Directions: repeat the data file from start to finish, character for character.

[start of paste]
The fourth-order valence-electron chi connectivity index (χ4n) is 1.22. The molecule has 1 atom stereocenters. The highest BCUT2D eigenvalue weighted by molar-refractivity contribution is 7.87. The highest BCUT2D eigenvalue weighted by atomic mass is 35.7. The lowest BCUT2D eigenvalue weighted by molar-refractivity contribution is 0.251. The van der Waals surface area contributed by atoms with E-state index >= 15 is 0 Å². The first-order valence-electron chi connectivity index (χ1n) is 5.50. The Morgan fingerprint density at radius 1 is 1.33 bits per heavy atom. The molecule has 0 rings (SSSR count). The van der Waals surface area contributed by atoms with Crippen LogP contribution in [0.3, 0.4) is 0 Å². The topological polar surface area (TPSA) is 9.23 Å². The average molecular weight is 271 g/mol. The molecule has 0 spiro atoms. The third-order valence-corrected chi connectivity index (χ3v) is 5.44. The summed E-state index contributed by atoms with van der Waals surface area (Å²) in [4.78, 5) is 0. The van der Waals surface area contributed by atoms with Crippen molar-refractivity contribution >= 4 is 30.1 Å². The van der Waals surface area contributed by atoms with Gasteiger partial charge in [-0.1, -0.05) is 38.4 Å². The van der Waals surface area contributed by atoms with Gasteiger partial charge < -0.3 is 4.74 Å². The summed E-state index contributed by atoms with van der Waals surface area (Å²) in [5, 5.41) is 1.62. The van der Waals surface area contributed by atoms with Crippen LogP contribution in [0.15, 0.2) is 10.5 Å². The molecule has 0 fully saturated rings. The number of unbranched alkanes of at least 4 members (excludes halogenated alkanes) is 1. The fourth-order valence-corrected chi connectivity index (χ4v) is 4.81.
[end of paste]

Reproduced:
The fourth-order valence-electron chi connectivity index (χ4n) is 1.22. The molecule has 1 atom stereocenters. The highest BCUT2D eigenvalue weighted by molar-refractivity contribution is 7.87. The highest BCUT2D eigenvalue weighted by atomic mass is 35.7. The lowest BCUT2D eigenvalue weighted by molar-refractivity contribution is 0.251. The van der Waals surface area contributed by atoms with E-state index >= 15 is 0 Å². The first-order valence-electron chi connectivity index (χ1n) is 5.50. The Morgan fingerprint density at radius 1 is 1.33 bits per heavy atom. The molecule has 0 rings (SSSR count). The van der Waals surface area contributed by atoms with Crippen LogP contribution in [0.3, 0.4) is 0 Å². The topological polar surface area (TPSA) is 9.23 Å². The average molecular weight is 271 g/mol. The molecule has 0 spiro atoms. The third-order valence-corrected chi connectivity index (χ3v) is 5.44. The summed E-state index contributed by atoms with van der Waals surface area (Å²) in [4.78, 5) is 0. The van der Waals surface area contributed by atoms with Crippen molar-refractivity contribution >= 4 is 30.1 Å². The van der Waals surface area contributed by atoms with Gasteiger partial charge in [-0.1, -0.05) is 38.4 Å². The van der Waals surface area contributed by atoms with Gasteiger partial charge < -0.3 is 4.74 Å². The summed E-state index contributed by atoms with van der Waals surface area (Å²) in [5, 5.41) is 1.62. The van der Waals surface area contributed by atoms with Crippen LogP contribution in [0.15, 0.2) is 10.5 Å². The molecule has 0 fully saturated rings. The number of unbranched alkanes of at least 4 members (excludes halogenated alkanes) is 1. The fourth-order valence-corrected chi connectivity index (χ4v) is 4.81.